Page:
# What's the difference between ray tracing and path tracing？

Some people told me that “path tracing = ray tracing + MonteCarlo”.Do you agree with that?Somehow I doubt whether there’s only that one small difference between them.

Conceptually, the difference is in the origin and path taken by the rays.

In Ray tracing, rays are cast from the camera into the scene. When they hit some geometry, lighting is calculated at that point by tracing additional rays towards light sources.

In path tracing, rays are cast from light sources containing an amount of light energy. Upon hitting a surface, the surface properties absorb some of the energy and divide the rest in multiple rays, cast back into the scene. Rays that happen to hit the camera are recorded into pixels.

So, path tracing tries to simulate how light behaves when it bounces around and is captured by a camera. Optical effects like depth of field, caustic, and indirect lighting, for example, don’t require any extra specialized algorithms, unlike raytracing.

On the other hand, path tracing needs a lot more rays to produce an image that raytracing, and since the rays “randomly” hit the camera you never have a perfectly clean image: there is always some noise.

Path tracing is often used to produce “ground truth” images: fully realistic lit frames to be used to benchmark faster approximations in both raytracing and rasterization.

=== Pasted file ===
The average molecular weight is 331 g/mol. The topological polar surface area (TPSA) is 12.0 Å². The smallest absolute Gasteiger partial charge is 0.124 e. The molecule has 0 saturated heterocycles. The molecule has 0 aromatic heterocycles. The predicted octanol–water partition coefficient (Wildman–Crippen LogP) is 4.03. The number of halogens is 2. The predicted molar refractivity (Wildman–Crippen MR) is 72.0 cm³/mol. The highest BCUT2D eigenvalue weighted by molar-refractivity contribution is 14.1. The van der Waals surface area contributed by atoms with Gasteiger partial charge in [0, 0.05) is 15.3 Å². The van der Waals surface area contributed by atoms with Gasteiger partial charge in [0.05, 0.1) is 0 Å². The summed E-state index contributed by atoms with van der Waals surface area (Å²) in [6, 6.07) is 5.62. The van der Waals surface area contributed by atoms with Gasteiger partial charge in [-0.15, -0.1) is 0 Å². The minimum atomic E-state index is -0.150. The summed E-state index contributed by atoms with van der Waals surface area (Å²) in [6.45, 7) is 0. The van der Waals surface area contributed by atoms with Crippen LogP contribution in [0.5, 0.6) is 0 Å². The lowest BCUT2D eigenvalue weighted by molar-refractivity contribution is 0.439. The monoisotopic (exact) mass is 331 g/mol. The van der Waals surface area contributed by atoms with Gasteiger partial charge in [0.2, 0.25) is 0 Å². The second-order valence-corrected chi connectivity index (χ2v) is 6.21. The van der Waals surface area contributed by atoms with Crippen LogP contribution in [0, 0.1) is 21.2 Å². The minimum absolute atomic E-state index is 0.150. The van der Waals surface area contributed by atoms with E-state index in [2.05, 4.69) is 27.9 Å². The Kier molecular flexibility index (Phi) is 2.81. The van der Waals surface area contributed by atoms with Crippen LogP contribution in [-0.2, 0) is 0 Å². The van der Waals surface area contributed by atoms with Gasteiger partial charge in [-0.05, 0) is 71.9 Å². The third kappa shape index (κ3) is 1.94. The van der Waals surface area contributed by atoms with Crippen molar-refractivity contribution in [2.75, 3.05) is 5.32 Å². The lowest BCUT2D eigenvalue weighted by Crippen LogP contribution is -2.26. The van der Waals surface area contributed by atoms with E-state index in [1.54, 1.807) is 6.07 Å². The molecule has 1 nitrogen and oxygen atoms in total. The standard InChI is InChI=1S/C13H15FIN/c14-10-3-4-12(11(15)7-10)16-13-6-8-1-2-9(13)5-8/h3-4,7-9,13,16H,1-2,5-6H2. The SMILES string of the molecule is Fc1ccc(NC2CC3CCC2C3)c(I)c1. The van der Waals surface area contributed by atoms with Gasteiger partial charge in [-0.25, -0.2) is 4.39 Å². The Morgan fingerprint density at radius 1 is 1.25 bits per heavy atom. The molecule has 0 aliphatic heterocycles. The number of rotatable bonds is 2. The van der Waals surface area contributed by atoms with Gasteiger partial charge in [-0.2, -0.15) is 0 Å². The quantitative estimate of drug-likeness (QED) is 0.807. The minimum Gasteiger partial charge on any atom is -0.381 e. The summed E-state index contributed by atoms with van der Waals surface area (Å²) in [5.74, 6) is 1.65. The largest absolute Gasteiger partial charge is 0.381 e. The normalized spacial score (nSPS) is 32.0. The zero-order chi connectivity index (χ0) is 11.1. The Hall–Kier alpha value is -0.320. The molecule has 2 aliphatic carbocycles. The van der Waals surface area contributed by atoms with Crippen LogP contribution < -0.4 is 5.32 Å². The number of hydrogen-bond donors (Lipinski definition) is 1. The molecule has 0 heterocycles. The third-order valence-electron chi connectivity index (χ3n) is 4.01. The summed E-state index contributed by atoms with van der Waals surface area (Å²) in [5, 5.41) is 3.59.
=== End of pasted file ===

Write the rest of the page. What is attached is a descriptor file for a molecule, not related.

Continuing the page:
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Hi @Neto_Kokku !

I am also in the same confusion of ray vs. path tracing. Definitely path tracing is a subset of ray tracing, and ray tracing is a subset of ray casting. Isn’t it? I also believed thar path tracing = ray tracing + MC equation, but now I am confused again.
From your definition of ray tracing, if the primary ray hits a surface (let’s say opaque sphere) and then it hits the light source, surface pixel gets its color. That surface hit is 1 bounce. So, if I understood it correctly, my question is, what is ray casting then? I thought ray casting does the same thing.

It’s just terminology. In all cases it’s all a bunch of rays vs triangle intersection tests. “Casting” and “tracing” rays is conceptually the same thing.

Ray tracing is not limited to one bounce, it’s just a catch-all term for when you are using ray-triangle tracing somewhere in the rendering pipeline. Real time ray tracing doesn’t usually doesn’t even do primary rays from the camera, instead doing using rasterization to fill a depth+normals buffer then use that to get a list of world-space positions to cast rays from.

BTW, in gaming rendering jargon “ray casting” usually refers to old pseudo 3D engines like Doom and Duke Nukem…

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Thanks again for the clarification. The terminologies are just confusing and blurred to each others boundary.